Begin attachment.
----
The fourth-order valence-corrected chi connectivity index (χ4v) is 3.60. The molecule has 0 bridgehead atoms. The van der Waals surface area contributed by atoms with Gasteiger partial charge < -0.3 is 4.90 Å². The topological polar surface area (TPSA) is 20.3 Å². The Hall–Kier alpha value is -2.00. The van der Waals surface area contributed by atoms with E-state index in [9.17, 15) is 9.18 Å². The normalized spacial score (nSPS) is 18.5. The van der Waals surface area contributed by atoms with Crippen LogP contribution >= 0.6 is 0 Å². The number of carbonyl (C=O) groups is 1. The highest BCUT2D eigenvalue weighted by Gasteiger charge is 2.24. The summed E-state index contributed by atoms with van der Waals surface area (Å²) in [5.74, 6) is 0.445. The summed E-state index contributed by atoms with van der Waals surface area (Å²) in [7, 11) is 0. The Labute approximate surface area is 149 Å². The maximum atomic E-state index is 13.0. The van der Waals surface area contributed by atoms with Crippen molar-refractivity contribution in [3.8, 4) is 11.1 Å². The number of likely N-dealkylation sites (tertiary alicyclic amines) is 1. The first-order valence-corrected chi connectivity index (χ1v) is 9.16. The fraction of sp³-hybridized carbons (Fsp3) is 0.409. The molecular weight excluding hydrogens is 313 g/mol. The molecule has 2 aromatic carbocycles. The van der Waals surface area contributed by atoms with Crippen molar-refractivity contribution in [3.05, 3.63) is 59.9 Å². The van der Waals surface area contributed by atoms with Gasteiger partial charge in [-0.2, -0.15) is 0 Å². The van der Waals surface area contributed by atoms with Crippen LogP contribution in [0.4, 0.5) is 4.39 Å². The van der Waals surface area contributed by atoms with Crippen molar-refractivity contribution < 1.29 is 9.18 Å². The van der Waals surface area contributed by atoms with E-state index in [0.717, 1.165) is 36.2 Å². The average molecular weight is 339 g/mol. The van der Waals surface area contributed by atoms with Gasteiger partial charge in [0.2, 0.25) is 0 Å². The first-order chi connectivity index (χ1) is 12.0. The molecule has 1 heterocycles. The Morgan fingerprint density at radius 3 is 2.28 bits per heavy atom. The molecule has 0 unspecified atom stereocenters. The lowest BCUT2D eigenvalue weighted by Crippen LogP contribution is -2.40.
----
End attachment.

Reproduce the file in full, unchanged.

The fourth-order valence-corrected chi connectivity index (χ4v) is 3.60. The molecule has 0 bridgehead atoms. The van der Waals surface area contributed by atoms with Gasteiger partial charge < -0.3 is 4.90 Å². The topological polar surface area (TPSA) is 20.3 Å². The Hall–Kier alpha value is -2.00. The van der Waals surface area contributed by atoms with E-state index in [9.17, 15) is 9.18 Å². The normalized spacial score (nSPS) is 18.5. The van der Waals surface area contributed by atoms with Crippen LogP contribution >= 0.6 is 0 Å². The number of carbonyl (C=O) groups is 1. The highest BCUT2D eigenvalue weighted by Gasteiger charge is 2.24. The summed E-state index contributed by atoms with van der Waals surface area (Å²) in [5.74, 6) is 0.445. The summed E-state index contributed by atoms with van der Waals surface area (Å²) in [7, 11) is 0. The Labute approximate surface area is 149 Å². The maximum atomic E-state index is 13.0. The van der Waals surface area contributed by atoms with Crippen molar-refractivity contribution in [3.8, 4) is 11.1 Å². The number of likely N-dealkylation sites (tertiary alicyclic amines) is 1. The first-order valence-corrected chi connectivity index (χ1v) is 9.16. The fraction of sp³-hybridized carbons (Fsp3) is 0.409. The molecular weight excluding hydrogens is 313 g/mol. The molecule has 2 aromatic carbocycles. The van der Waals surface area contributed by atoms with Crippen molar-refractivity contribution in [3.05, 3.63) is 59.9 Å². The van der Waals surface area contributed by atoms with Gasteiger partial charge in [-0.2, -0.15) is 0 Å². The van der Waals surface area contributed by atoms with Crippen LogP contribution in [0.4, 0.5) is 4.39 Å². The van der Waals surface area contributed by atoms with Crippen molar-refractivity contribution < 1.29 is 9.18 Å². The van der Waals surface area contributed by atoms with E-state index in [0.717, 1.165) is 36.2 Å². The average molecular weight is 339 g/mol. The van der Waals surface area contributed by atoms with Gasteiger partial charge in [0.2, 0.25) is 0 Å². The first-order chi connectivity index (χ1) is 12.0. The molecule has 1 heterocycles. The Morgan fingerprint density at radius 3 is 2.28 bits per heavy atom. The molecule has 0 unspecified atom stereocenters. The lowest BCUT2D eigenvalue weighted by Crippen LogP contribution is -2.40.